Wednesday, September 9, 2020

Retrospective: Dungeon Floors

I have a conflicted relationship with miniatures. On the one hand, they played a big role in drawing me deeper into the hobby. Seeing painted minis used at local games days was a huge thrill. Even seeing unpainted ones in the display glass cases at the hobby shops I frequented fired my young imagination. My friends and I would spend a lot of time staring at these tiny metal figures and discussing which ones most looked like player and non-player characters in our campaigns. 

I bought quite a boxes of Grenadier miniatures, as well as loose figures by Ral Partha and others. I tried my hand at painting them, but never developed any significant skill at it. Consequently, most of my miniatures remained unpainted. Despite this, my friends and I did make some use of them, typically for representing marching order and similar mundane purposes. 

That changed somewhat when I came across Dungeon Floors by Heritage USA. Dungeon Floors contained a collection of set of cards on which had been printed stone and wooden floor pieces, in addition to stairs, doors, and other furnishings. By cutting them apart, the cards could be arranged in any number of ways, thereby creating the layout of a dungeon or other adventure locale. 

This was a revelation to me at the time. I had previously seen photos of gamers who had constructed elaborate three-dimensional dungeons for use with their miniatures, but I can't recall ever encountering them "out in the wild," so to speak. Even if I had, I lacked the talents and resources to make such dungeons. Thus, the appearance of Dungeon Floors was a godsend. I went through a brief but intense love affair with this product, which I supplemented with additional pieces I made out of cardboard. I'm almost embarrassed to admit it, but, until I came across this little box, I had never really considered the idea of using cardboard geomorphs scaled to 25mm miniatures. Such a simple idea and yet it was beyond my adolescent mind!

My love affair was Dungeon Floors eventually ended, not because of the floors themselves, which served me well. Rather, the issue was that I didn't have enough miniatures, nor did I have the "right" ones. If I were going to make good use of Dungeon Floors, I'd need figures to represent all the monsters they characters would encounter over the course of an adventure. Even had I unlimited money with which to buy these minis, I don't think it was possible at the time to find figures for every creature or opponent I had in mind. This realization took the wind out of my sails when it came to using miniatures or dungeon floors. I drifted away from both and only in recent years have I begun experimenting with them again.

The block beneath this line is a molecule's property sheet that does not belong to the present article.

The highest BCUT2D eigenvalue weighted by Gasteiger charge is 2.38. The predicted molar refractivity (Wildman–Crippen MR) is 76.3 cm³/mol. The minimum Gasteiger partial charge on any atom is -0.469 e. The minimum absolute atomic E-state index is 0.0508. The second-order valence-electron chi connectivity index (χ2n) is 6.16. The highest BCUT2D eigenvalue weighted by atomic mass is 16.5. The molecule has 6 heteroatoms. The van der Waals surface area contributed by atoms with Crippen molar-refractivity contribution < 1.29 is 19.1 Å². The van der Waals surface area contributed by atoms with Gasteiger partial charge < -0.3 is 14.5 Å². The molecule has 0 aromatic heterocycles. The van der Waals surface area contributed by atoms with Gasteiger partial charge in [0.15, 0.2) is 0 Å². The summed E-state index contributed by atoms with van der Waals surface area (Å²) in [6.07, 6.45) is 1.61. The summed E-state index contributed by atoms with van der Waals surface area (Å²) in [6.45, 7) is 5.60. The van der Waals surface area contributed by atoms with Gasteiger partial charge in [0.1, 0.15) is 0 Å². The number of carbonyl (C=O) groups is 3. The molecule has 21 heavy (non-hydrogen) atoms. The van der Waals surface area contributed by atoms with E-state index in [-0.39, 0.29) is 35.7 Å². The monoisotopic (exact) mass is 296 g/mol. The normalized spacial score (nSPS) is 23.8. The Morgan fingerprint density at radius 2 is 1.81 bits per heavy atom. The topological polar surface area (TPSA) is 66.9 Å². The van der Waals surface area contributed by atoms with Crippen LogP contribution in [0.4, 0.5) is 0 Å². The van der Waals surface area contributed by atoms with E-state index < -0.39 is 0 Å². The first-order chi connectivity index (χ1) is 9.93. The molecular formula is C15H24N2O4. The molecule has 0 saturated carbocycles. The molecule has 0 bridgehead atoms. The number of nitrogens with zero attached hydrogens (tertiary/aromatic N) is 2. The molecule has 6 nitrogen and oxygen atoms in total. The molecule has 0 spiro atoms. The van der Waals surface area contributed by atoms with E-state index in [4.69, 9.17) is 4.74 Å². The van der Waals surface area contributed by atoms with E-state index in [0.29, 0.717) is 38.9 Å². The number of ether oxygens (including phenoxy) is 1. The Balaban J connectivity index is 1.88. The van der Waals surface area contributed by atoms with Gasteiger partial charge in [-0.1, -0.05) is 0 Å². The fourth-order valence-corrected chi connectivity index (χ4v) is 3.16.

It's a pity, because I continue to see the appeal of visual representations in an adventure. I simply lack the skills or, frankly, finances needed to support such an approach to the hobby. Fortunately, there are inexpensive alternatives, like the Cardboard Heroes line from Steve Jackson Games. I also understand that 3D printing is becoming better and less expensive, though, again, I have no real experience with it. For now, I'll stick with the "theater of the mind" approach I've been using for years, though part of me will always look back wistfully on Dungeon Floors and imagine what it'd be like to use them again.

1 comment:

  1. I had this set too! Had a lot of fun with them for a while, but eventually drifted away from them. In our case, battle mats replaced tiles because we could draw whatever shapes we wanted and theater-of-the-mind the details.

    But something always remains compelling about the tiles.